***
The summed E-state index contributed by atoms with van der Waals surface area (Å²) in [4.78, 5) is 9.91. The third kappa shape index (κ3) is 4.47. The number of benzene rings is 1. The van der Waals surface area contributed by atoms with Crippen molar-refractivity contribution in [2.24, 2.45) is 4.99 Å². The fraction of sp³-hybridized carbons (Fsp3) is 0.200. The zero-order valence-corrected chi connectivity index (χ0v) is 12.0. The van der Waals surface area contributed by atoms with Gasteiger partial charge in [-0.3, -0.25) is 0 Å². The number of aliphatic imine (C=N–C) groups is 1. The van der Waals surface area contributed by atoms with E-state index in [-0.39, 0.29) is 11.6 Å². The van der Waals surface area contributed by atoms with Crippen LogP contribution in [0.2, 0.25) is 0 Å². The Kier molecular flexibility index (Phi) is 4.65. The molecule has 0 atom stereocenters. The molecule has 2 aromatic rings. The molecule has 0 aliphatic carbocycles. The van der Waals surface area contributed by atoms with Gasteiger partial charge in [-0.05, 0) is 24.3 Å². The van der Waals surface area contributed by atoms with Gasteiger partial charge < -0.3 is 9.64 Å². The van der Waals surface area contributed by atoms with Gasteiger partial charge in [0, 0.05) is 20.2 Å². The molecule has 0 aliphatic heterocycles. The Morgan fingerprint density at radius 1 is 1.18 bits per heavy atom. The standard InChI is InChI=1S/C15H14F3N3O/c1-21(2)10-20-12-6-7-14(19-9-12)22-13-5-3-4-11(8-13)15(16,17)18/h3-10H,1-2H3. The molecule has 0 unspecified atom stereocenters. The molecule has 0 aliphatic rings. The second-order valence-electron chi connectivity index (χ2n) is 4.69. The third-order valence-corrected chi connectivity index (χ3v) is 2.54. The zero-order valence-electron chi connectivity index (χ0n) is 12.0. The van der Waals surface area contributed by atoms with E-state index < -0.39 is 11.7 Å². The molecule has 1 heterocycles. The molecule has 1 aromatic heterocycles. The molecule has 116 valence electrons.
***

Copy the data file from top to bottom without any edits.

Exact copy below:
The summed E-state index contributed by atoms with van der Waals surface area (Å²) in [4.78, 5) is 9.91. The third kappa shape index (κ3) is 4.47. The number of benzene rings is 1. The van der Waals surface area contributed by atoms with Crippen molar-refractivity contribution in [2.24, 2.45) is 4.99 Å². The fraction of sp³-hybridized carbons (Fsp3) is 0.200. The zero-order valence-corrected chi connectivity index (χ0v) is 12.0. The van der Waals surface area contributed by atoms with Gasteiger partial charge in [-0.3, -0.25) is 0 Å². The number of aliphatic imine (C=N–C) groups is 1. The van der Waals surface area contributed by atoms with E-state index in [-0.39, 0.29) is 11.6 Å². The van der Waals surface area contributed by atoms with Crippen LogP contribution in [0.2, 0.25) is 0 Å². The Kier molecular flexibility index (Phi) is 4.65. The molecule has 0 atom stereocenters. The molecule has 2 aromatic rings. The molecule has 0 aliphatic carbocycles. The van der Waals surface area contributed by atoms with Gasteiger partial charge in [-0.05, 0) is 24.3 Å². The van der Waals surface area contributed by atoms with Gasteiger partial charge < -0.3 is 9.64 Å². The van der Waals surface area contributed by atoms with Gasteiger partial charge in [0, 0.05) is 20.2 Å². The molecule has 0 aliphatic heterocycles. The Morgan fingerprint density at radius 1 is 1.18 bits per heavy atom. The standard InChI is InChI=1S/C15H14F3N3O/c1-21(2)10-20-12-6-7-14(19-9-12)22-13-5-3-4-11(8-13)15(16,17)18/h3-10H,1-2H3. The molecule has 0 unspecified atom stereocenters. The molecule has 0 aliphatic rings. The second-order valence-electron chi connectivity index (χ2n) is 4.69. The third-order valence-corrected chi connectivity index (χ3v) is 2.54. The zero-order valence-electron chi connectivity index (χ0n) is 12.0. The van der Waals surface area contributed by atoms with E-state index < -0.39 is 11.7 Å². The molecule has 1 heterocycles. The molecule has 1 aromatic heterocycles. The molecule has 116 valence electrons.